GAME REVIEW: A Memoir Blue

Developer: Cloisters Interactive
Publisher: 
Annapurna Interactive
Release Date: 
March 24th, 2022
Platforms: 
Nintendo Switch, PlayStation 4/5, Xbox Series X/S, Xbox One, PC
Reviewed On
: Xbox Series X

Author’s Note: Spoiler free.

Synopsis:

A Memoir Blue is a short, sweet interactive poem surrounding the memories of mother and daughter. With simple mechanics, you navigate as the daughter–a successful athlete–and revisit all that she went through and experience the roller coaster of emotions that follow. This game is considered a “casual” adventure game, although I prefer Annapurna’s description of interactive poem.

Screenshot (Annapurna Interactive)

Analysis:

Cloisters Interactive uses graphic style choice to draw the difference between Miriam’s reality and her memories. You are a 3D model; however, all the memories of Miriam and her mother are seen through a hand-drawn art style. This draws significant contast and is endearing. Colors are vivid, and of course, blue tended to be the predominant color.

The journey through the game is very abstract. You begin with Miriam, wincing at all the flashing cameras (which you control in order to progress to the next vignette). Next, you see Miriam sitting on the couch, lost in thought. You perform some simple tasks, like interacting with her phone and the glass of water on the table, until again, you progress to the next scene.

From there, you dive into a fantastical and surreal underwater landscape until you reach the first set of Miriam’s memories. You interact your way through several memories as Miriam and her mother struggle to survive and make a life for themselves. Without a single spoken word, A Memoir Blue tells the story of the ups and downs of this mother-daughter relationship.

The music is heart-wrenching and fit well with the theme of the game. It would have been helpful; however, if the music was interwoven with story progression, as there were many times where I was unsure whether I was watching a scene play out or knew it was time to interact. This leads to my next comment–game play.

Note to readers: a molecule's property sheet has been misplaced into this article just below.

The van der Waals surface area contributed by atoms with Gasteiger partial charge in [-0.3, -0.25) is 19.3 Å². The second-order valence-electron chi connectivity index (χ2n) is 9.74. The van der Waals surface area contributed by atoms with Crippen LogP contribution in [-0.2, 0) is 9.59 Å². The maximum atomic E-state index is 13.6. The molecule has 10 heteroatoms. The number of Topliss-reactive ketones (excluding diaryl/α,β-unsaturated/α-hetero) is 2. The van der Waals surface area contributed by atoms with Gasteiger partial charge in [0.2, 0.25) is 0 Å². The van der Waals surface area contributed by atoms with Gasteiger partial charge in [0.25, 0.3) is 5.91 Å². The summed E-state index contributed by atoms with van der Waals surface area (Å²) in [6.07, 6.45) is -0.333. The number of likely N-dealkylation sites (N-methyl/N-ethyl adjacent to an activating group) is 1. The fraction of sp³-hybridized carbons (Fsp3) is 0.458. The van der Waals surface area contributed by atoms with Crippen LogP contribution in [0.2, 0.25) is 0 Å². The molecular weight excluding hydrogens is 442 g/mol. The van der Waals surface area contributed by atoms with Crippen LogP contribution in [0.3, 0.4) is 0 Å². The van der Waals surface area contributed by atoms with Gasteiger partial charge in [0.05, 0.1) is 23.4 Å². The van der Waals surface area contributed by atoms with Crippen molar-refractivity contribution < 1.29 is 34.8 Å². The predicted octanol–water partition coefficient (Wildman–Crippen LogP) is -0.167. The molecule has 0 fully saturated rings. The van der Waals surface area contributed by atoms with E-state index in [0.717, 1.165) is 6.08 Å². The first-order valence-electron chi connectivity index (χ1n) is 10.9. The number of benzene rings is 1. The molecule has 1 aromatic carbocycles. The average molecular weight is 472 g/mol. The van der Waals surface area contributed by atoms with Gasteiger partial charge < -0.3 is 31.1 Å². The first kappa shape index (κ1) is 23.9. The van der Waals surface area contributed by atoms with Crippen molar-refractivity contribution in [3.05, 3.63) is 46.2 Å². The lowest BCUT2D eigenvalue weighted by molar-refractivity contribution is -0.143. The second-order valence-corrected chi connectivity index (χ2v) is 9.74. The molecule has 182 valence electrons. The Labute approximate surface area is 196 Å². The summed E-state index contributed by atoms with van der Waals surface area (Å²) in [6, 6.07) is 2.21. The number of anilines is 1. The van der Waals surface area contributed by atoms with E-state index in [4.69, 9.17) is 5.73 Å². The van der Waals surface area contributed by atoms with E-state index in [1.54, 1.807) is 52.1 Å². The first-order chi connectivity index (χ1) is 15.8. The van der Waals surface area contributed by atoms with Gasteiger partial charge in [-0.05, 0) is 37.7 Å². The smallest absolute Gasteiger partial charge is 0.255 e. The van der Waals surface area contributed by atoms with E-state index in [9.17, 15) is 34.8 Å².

The gameplay is as simple as it gets. From matching patterns to stamp a train ticket to unpacking boxes in the apartment, you point and click (or drag) in between vignettes. There’s something calming about this minimalist nature; however, I found these tasks to not always be tied to anything meaningful. I feel the story could be even more impactful if it was tied in with the gameplay, rather than just moving ice cubes or turning on lights.

Regardless, A Memoir Blue takes approximately one hour to play. While not my favorite visual novel type game, I found the story profound, and I applaud the developer to deliver emotion without dialogue. I even shed a few tears toward the game’s climate.

As of today’s date, June 14th 2022, it is available on Game Pass, and I highly recommend playing it. The game is respectful of the player’s time, and it takes your though a brief story that I feel many may be able to relate to.


Final Score:

Rating: 3.5 out of 5.

A Memoir Blue is a short, interactive poem that is beautiful in several ways. It does not overstay its welcome (also, free on Game Pass and also affordable in price), and I invite anyone to play the game if they need a nice palette cleanser from all the lengthy RPGs and action-adventure games out there.


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Image Sources: Annapurna Interactive

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